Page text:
This week also saw the executive order requiring families to be kept together while in detention under the zero-tolerance policy. This was clearly done under duress – a fact made obvious by Trump’s words and actions in subsequent days . There is no real structured plan in place to reunite those that had previously been separated, and it is obvious that it will not be accomplished quickly. While I realize that some of my extended family don’t find anything wrong with these separations because “they brought their kids along to commit a crime” – and I cannot even engage on the subject with those that take that view because it is very clear that our value systems, morality, and sense of right & wrong, are too different to bridge – the simple fact is that children should not be used as pawns, or punished, by adults as an deterrent for something that the children are innocent of. As a mother, as a sentient being, it is beyond my comprehension why anyone would think that separating young children from their families is acceptable for a misdemeanor. Or worse, for asylum seekers. There will certainly be more said on this subject, but it is seldom wise to speak in anger, so no, not today.
There were a few other odd things this week – Melania Trump wearing a $39 jacket on the day of her surprise trip to Texas to visit one of the children’s detention centers. I think it is important to note that she did not wear the jacket to the center – she wore it while traveling. Emblazoned on the back of the jacket was “I really don’t care do U”. Her spokeswoman said it meant nothing, her husband tweeted that it was about “fake news”, and there were some that said it was actually directed at her husband. I’m sure it meant something because it was an off the rack $39 coat – not a Trump thing – but I don’t completely know why anyone really cares what message she was sending to whom, and it certainly served as yet another in an endless list of unimportant distractions that tie up energy that should be spent paying attention to congress – who is working on gutting social security and medicare. Or to pushing to reunite the children with their families. And then there was good Christian, and certainly not a racist, Mike Huckabee, who tweeted a picture of Hispanic males flashing gang signs labeled as Nancy Pelosi’s re-election campaign committee. I have several words for that, however those words are considered offensive by most people. But that tweet was offensive, so there you have it – Huckabee becomes a bigger ass the older he gets – time was when I actually had a modicum of respect for him – but those days are long gone. And the list of oddities goes on…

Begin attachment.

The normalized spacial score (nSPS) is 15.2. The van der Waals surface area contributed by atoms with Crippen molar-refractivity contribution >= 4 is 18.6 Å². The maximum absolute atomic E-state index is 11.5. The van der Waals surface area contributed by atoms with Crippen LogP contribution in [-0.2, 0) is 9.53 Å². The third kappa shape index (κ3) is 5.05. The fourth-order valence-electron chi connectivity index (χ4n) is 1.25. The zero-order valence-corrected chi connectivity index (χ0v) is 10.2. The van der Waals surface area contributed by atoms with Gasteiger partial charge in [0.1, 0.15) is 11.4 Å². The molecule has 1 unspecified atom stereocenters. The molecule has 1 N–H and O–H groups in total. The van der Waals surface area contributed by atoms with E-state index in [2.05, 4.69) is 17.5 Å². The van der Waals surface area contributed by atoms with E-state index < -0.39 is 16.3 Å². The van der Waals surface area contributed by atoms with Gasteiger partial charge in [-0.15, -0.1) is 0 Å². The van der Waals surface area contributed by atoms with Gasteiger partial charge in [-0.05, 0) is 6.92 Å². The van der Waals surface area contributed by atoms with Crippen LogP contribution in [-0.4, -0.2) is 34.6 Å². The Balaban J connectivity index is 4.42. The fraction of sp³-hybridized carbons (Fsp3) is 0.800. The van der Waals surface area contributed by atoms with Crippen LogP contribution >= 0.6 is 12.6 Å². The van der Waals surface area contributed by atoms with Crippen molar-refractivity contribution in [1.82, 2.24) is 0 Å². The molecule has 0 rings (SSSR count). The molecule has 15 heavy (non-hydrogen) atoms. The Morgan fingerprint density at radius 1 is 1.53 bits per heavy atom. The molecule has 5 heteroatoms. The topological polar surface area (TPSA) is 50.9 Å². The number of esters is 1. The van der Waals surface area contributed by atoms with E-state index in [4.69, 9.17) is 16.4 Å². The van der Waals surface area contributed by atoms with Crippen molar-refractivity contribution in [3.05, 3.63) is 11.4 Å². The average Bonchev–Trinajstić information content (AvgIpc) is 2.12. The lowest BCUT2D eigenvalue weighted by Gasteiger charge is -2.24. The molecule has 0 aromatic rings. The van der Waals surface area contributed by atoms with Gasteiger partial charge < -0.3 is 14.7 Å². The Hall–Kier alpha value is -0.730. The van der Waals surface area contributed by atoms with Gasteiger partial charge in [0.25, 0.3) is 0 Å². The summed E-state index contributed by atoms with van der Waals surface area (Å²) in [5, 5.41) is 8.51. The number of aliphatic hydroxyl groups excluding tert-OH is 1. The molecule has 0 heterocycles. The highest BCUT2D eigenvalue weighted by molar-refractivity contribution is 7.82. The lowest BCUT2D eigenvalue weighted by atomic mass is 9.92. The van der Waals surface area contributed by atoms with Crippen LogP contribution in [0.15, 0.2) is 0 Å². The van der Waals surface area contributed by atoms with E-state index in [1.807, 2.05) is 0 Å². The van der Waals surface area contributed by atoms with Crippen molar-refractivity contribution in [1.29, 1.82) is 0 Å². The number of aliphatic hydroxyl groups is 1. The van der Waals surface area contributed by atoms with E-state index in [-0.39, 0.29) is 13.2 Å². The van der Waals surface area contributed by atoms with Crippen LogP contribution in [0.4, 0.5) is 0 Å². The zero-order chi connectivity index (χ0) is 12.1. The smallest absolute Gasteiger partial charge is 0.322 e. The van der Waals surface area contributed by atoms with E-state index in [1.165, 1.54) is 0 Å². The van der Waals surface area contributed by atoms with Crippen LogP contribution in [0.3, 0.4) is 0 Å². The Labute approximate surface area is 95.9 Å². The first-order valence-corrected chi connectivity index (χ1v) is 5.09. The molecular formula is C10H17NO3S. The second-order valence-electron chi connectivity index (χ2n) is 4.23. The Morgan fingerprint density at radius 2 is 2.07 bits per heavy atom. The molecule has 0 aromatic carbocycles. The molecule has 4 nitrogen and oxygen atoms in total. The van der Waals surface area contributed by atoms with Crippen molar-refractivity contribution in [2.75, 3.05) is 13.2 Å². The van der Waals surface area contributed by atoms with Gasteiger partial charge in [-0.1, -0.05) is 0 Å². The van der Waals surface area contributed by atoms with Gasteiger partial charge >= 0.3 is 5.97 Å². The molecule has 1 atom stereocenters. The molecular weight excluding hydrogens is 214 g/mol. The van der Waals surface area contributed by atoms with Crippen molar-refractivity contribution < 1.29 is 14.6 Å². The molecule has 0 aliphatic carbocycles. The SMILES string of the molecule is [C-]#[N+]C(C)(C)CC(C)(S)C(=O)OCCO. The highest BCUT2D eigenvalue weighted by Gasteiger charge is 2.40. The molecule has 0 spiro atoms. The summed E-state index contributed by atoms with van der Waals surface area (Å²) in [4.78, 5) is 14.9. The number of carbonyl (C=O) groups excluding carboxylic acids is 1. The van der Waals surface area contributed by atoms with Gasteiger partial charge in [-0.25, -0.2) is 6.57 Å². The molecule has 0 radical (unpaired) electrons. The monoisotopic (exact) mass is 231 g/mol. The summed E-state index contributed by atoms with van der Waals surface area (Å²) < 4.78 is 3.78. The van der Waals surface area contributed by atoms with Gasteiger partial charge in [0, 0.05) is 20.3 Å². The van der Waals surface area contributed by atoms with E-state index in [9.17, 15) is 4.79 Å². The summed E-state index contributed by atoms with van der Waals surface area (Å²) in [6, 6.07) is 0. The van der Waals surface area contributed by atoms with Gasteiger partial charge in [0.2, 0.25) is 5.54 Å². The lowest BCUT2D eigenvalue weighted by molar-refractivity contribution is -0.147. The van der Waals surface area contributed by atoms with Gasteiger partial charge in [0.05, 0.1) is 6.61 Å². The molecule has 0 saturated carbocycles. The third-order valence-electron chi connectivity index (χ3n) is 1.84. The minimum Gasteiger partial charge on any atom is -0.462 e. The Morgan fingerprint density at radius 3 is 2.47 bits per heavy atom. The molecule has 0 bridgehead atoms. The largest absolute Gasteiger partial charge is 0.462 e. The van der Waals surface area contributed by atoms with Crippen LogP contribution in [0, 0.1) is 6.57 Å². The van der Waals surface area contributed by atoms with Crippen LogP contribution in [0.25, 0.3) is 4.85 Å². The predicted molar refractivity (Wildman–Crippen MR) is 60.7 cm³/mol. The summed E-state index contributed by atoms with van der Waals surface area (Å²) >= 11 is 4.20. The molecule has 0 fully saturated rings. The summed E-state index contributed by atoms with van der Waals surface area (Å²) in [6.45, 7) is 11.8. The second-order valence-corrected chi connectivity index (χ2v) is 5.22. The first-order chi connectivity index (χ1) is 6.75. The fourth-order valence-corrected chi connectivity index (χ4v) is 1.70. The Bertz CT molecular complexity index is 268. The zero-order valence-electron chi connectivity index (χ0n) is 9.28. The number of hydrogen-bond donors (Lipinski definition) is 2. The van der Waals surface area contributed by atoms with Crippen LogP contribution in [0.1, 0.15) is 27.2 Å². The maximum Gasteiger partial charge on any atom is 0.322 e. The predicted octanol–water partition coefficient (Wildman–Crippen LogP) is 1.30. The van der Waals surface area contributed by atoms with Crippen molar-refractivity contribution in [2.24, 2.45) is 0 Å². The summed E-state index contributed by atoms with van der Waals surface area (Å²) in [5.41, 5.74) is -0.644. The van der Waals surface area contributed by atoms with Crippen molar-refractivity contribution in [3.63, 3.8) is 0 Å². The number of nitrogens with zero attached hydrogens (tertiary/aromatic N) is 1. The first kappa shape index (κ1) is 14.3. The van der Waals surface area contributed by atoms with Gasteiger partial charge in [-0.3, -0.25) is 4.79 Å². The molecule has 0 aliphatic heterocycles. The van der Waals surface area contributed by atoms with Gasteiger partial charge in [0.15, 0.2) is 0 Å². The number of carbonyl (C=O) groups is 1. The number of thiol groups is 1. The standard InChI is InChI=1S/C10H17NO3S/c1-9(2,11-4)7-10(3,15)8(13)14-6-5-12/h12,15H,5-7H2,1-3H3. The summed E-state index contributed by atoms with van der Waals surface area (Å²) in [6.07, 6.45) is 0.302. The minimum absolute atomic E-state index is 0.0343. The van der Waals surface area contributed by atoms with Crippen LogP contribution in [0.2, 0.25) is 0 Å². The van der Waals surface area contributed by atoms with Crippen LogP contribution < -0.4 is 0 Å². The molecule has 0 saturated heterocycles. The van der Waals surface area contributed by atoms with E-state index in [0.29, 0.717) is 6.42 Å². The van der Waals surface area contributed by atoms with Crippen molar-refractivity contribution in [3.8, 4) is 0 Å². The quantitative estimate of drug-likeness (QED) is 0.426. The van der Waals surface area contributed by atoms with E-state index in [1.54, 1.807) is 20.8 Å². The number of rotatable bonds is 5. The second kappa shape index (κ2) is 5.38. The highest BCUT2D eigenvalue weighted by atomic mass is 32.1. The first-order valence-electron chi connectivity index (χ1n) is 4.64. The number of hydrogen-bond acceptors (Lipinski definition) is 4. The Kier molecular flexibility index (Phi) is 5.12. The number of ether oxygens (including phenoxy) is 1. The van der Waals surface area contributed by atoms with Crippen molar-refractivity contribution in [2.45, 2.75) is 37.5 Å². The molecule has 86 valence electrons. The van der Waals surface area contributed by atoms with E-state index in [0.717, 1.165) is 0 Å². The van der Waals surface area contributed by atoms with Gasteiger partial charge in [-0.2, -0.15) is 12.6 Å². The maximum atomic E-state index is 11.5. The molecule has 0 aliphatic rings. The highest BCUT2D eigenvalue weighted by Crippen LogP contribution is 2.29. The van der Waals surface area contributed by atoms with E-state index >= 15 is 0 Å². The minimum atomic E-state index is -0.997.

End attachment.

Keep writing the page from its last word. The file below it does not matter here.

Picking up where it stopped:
But today is a new day and the start of a new week. Hope springs eternal.
And because I cannot repeat this often enough lately:
“We must not see any person as an abstraction. Instead, we must see in every person a universe with its own secrets, with its own treasures, with its own sources of anguish, and with some measure of triumph.” — Elie Wiesel
Sunrise, July 2014, as the balloons rose over the Hudson River.